Shipments of Egyptian gas to Israel, which were cut off after a Feb. 5 attack on a Sinai pipeline as precaution, were resumed on Wednesday, officials said, in a move welcomed by the Jewish state.
Ampal-American Israel Corporation, which holds 12.5 percent of the East Mediterranean Gas Company (EMG) that owns the pipeline, said the initial supply would be less than normal but would be ramped up "on a daily basis" to reach the full supply.
The company said in a statement that it had been advised "that commercial gas supply to EMG and subsequently to EMG's Israeli customers, has resumed Tuesday night. "EMG has further advised that ... the initial quantities of gas supplied to EMG are less than the contractual quantities and will ramp up on a daily basis to reach full contractual quantities," it said.
According to a source close to familiar with the contract, the flow should be brought up to full supply "within four or five days."
"The delay is for technical reasons because it would be dangerous to suddenly revert to the full amount without verifying that the pipeline is working normally," he said.
Israeli officials expressed relief over the development, describing the resumption of the gas flow as an important aspect of the political relationship with Egypt's new rulers.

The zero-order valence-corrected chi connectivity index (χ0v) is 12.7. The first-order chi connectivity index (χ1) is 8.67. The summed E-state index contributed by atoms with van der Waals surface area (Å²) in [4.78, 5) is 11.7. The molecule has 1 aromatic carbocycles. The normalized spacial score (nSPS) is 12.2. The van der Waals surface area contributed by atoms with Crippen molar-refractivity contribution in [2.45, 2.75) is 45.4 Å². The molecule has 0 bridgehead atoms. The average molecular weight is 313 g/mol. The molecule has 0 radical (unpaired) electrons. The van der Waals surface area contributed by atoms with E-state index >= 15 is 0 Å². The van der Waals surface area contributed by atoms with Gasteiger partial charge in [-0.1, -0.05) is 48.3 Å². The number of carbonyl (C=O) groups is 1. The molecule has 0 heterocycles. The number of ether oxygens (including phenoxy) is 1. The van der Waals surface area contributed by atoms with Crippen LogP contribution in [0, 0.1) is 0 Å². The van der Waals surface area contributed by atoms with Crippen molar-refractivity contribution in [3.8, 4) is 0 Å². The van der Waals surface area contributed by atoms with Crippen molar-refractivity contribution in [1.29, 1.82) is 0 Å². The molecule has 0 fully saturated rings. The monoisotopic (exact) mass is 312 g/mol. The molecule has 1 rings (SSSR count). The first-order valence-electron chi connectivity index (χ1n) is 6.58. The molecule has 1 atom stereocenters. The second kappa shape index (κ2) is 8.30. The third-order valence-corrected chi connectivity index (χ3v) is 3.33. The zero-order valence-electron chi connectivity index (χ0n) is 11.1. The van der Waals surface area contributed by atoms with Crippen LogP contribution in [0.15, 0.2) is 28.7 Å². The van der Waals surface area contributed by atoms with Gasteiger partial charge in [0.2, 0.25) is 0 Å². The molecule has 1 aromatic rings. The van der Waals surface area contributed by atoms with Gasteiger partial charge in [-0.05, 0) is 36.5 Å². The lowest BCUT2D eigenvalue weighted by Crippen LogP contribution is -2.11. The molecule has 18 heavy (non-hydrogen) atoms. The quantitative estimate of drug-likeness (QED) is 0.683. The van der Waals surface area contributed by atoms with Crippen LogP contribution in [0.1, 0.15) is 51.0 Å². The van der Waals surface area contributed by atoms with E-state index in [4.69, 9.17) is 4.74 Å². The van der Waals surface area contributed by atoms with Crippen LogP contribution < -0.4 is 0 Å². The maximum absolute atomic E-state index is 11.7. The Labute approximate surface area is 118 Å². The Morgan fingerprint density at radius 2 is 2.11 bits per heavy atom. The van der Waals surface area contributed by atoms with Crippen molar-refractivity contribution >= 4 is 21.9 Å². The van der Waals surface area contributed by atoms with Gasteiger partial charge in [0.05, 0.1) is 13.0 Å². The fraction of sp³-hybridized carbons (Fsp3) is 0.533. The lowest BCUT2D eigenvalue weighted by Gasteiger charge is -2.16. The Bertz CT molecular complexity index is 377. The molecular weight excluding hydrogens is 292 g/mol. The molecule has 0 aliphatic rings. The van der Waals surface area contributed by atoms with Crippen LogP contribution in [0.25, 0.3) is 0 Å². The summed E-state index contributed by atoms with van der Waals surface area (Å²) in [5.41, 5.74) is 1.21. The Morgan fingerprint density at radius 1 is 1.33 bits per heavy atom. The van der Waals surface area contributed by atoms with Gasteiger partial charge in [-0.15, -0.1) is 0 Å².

"We welcome the resumption of the gas supply because this is an important element in the peaceful relations between the two countries," Amos Gilad, a senior official in the defense ministry, told army radio.
The Sinai pipeline attack occurred as Egypt was struggling with an unprecedented wave of anti-government protests, which last month brought down the 30-year regime of President Hosni Mubarak. The fall of Mubarak, a long-time ally of the Jewish state, has sparked concern in Israel that the new Cairo regime takes a harder line against its northern neighbor.
Although the pipeline was not badly damaged in the February attack, the resumption of gas supply to Israel has been repeatedly held up, prompting widespread speculation that the new Egyptian authorities were delaying the move for political rather than technical reasons.
The flow to Israel had been due to resume in mid-February but was delayed over a hold-up in repair work on a GASCO pipeline. Ampal-American Israel Corporation had on Monday announced yet another delay, attributing it to "a leak."
The already-controversial supply of gas to Israel ran into further controversy earlier this month after a Kuwaiti newspaper reported that Mubarak's two sons had received a hefty commission from Israel over the deal.
Egypt supplies about 40 percent of Israel's natural gas which is used to produce electricity. Since the attack, Israel has permitted power stations to use fuel oil in order to avoid blackouts and a drop in the production of electricity. In December, four Israeli firms had signed 20-year contracts worth up to $10 billion (7.4 billion euros) to import Egyptian gas.